Google, Apple, Facebook, LinkedIn, WhatsApp, SnapChat, Salesforce, Dropbox, Workday, Twitter, YouTube, Instagram, Tumblr, Amazon, Pinterest, Uber, Tesla, Airbnb, the names of multi-billion dollar tech startups ring out like the names of New York rappers in the post-Notorious B.I.G. late '90s.
Technology helps us get information.
Technology helps us connect to the people we care about.
Technology helps us work better.
Technology helps us create and share.
Technology helps us shop smarter.
Technology helps us get places.
Technology helps us experience.
From Airbnb and EatWith to Sprig and Zenefits, so much of what we’re seeing in technology today is about continuing these progressions by enhancing the experiences for the user, for us, be it a business or a traveler or a hungry person.
As investors look for potential winners, businesses look for game-changers and users look for delight, it’s important not to forget that everything comes down to the experience.
Users once thought MySpace would beat Facebook, but Facebook won by focusing on the experience. From the NewsFeed people thought they didn’t want to the Like button everyone lives by.
Tech commentators didn’t think the world needed another photo-sharing app, but Instagram won by truly delighting users with a simple, yet well-designed approach to curation over clutter.
Investors didn’t think Airbnb would amount to much, but their tenacity, coupled with an idea that now seems extremely obvious made for a powerful combination that has seen them disrupt a $1.3 trillion global travel industry in just a few years.
People say when you start a business, you should start with a problem you’ve personally experienced and can be passionate about solving. Chase found himself in Park City, Utah, wondering where the locals go. I’ve found myself in dozens of cities around the world wanting to know where the locals went rather than where the travel guidebooks said to go. This may not seem like a huge world-changing problem, but when you think about the macro economics behind small business ownership – from the mom-and-pop restaurants and nail salons – to the micro level impact of supporting people’s passions and creative pursuits, I do believe that helping people experience local is a worthwhile endeavor.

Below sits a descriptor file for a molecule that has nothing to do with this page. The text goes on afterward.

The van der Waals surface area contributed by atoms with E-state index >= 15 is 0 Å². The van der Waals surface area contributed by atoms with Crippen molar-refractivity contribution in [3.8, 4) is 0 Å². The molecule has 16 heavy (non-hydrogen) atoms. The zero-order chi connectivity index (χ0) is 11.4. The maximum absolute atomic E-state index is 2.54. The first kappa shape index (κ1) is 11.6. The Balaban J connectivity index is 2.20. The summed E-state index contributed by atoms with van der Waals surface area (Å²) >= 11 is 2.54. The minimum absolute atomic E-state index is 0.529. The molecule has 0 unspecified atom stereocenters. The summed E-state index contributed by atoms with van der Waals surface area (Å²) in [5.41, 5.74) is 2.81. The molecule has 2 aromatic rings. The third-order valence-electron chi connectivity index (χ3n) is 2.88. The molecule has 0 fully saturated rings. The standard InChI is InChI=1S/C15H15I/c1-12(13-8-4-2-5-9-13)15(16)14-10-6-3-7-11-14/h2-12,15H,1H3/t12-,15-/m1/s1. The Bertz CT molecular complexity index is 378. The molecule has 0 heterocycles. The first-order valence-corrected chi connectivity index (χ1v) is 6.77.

Localeur isn’t connecting people or organizing the world’s information, we’re helping people experience new places in the best way possible. Imagine meeting a local chef fresh out of culinary school and giving her a compliment that will push her to continue taking risks in the kitchen. Imagine watching a local band perform on stage for the first time and buying one of their t-shirts after the show. Imagine finding the love of your life because you worked out at a yoga studio down the block from your hotel during a weekend stay.
When you experience local in the way Localeur aims to make possible, all these things and more are possible. If they aren’t today, they will be soon. That’s what I’m about.
We haven’t graduated from some elite Ivy League MBA programs or tech incubators with the who’s who of guest speakers. We haven’t raised millions of dollars from big-name angel investors or gotten covered by TechCrunch or Re/Code.
But we’ve built a community that spans 16 major U.S. cities and has demand all over the world. We’ve served over half a million people, travelers and locals alike, with recommendations that locals took the time to share not because they had to, but because they wanted others to know the best places in their cities to eat, drink and play. And, yeah, we’ve gotten some press and accolades along the way too.
Most of all, we’re still here almost 3 years since Chase and I first started sharing our travel experiences, working diligently and passionately on the same damn problem. No pivot, just more tenacity and focus on our mission.
It’s a personal problem that we’ve come to learn is one others around the world share.
We want to experience local. And we know Yelp isn’t doing shit for us nor is TripAdvisor. So until we fulfill our mission, and until we completely annihilate the billion-dollar competition standing in our way, we're going to treat our problem like it's the most important thing on the planet for us to do.